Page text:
On May 4, President Donald Trump signed an executive order “promoting free speech and religious liberty”—specifically seeking to push back on aspects of the Johnson Amendment.

“Today, my administration is leading by example as we take historic steps to protect religious liberty in the United States of America,” Trump said, to an applause in the White House’s Rose Garden. “We will not allow people of faith to be targeted, bullied or silenced anymore—and we will never, ever stand for religious discrimination. Never, ever.”

The order—which was largely overshadowed by the House of Representatives passing a bill to repeal and replace the Affordable Care Act on the same day—appears to be Trump’s attempt to fulfill a promise at the National Prayer Breakfast in February to “totally destroy” the Johnson Amendment.

The Johnson Amendment is a 1954 law that prohibits tax-exempt 501(c)(3) organizations, including churches and nonprofits, from publicly endorsing or opposing political candidates, but does not prohibit them from otherwise participating in politics, such as through hosting events or registering voters.

But the careful language of Trump’s mandate steers clear of challenging the legal precedents in place, so what effects will this executive order have in practice?

“It remains fine for clergy and churches to speak out on moral issues, and that’s always been fine and it’s still fine—but it’s not fine to outright endorse or oppose a candidate,” said Mark Chaves, professor of sociology, religious studies and divinity. “I mean, I’m not a lawyer, but I don’t think the order changes that. I saw somebody called it a photo-op, and that’s what it looks like to me too.”

Trump’s order specifically targeted religious organizations that fall under the 501(c)(3) tax-exempt status, instructing agencies “to the greatest extent…permitted by law, respect and protect the freedom of persons and organizations to engage in religious and political speech.”

Additionally, the order called on the Department of the Treasury to not “take any adverse action” against religious groups or people that “speaks or has spoken about moral or political issues from a religious perspective,” noting that this type of speech was not previously considered unlawful if it was not construed as endorsing or opposing a particular candidate.

Trump also used the opportunity to address preventative care, tacking on a section that instructs some agencies to “consider issuing amended regulations, consistent with applicable law, to address conscience-based objections to the preventive-care mandate” in Title 42 of U.S. Code.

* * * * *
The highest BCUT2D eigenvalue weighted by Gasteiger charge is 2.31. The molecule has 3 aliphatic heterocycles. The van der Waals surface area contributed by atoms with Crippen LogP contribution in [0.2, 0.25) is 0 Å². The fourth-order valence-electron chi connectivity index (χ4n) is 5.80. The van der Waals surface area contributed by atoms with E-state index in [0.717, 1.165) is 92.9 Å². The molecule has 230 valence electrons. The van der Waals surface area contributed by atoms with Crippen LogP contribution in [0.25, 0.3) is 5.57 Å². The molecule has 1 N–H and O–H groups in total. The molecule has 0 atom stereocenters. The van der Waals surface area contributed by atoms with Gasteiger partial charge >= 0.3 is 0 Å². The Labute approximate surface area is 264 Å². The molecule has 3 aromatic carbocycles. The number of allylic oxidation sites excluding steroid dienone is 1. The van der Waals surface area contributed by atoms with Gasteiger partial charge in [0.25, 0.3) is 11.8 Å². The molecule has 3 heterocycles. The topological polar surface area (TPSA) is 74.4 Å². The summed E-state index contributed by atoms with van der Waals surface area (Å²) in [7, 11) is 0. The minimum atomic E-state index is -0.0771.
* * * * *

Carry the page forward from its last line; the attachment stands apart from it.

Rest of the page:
The order also includes a clause stating that it “shall be implemented consistent with applicable law.”

“I was struck when I read it that it kind of goes out of its way, with the language ‘to the extent allowable by law’—it seems to me like it kind of goes out of the way to not imply that it is changing anything about the current rules,” said Chaves. “It’s kind of striking, really, how little it actually does.”

Only one church has ever lost its tax-exempt status from violating the provisions outlined in the Johnson Amendment, according to The New York Times, and each year clergy will tape sermons that they think push back on the amendment and mail them to the Internal Revenue Service as part of Pulpit Freedom Sunday. The Alliance Defending Freedom, a national organization that supports Pulpit Freedom Sunday and opposes the Johnson Amendment, applauded the order for providing "hope," but noted that Trump still had work to do to fulfill his promise to “totally destroy” the amendment.

“As we have explained, though we appreciate the spirit of today’s gesture, vague instructions to federal agencies simply leaves them wiggle room to ignore that gesture, regardless of the spirit in which it was intended,” said Michael Farris—CEO, president and general counsel of ADF—in a press release.

If Trump’s executive order legalized the explicit endorsement of candidates from the pulpit, the question remains of how many churches would want to take advantage of that. Chaves said he doubts that many churches would be interested in such direct political action. In 2018, one of the questions Chaves said that he will pose to clergy while conducting the National Congregations Survey is how interested they are in endorsing or opposing specific candidates.

“It’s clear that many, many churches have no desire to do that, and I think probably that the vast majority have no desire to publicly endorse or oppose candidates because they don’t want to alienate the people in their churches that are on the other side,” he said. “But, we don’t know.”

He noted, however, that it was clear that some churches were interested in such actions. The ADF contends that 4,100 pastors “agree the Johnson Amendment must end.”

Generally, Chaves said that his reading of the order led him to believe that, in practice, very little has changed from before Trump signed the order.

“I think the main point is that it doesn’t actually change anything, and it’s not clear how much support there is, even among churches," he said ."To me, an interesting question is ‘to what extent do churches actually want to do this if they could. I think that’s a pretty small number, but that’s the question I’m hoping [to answer] with the survey next year.”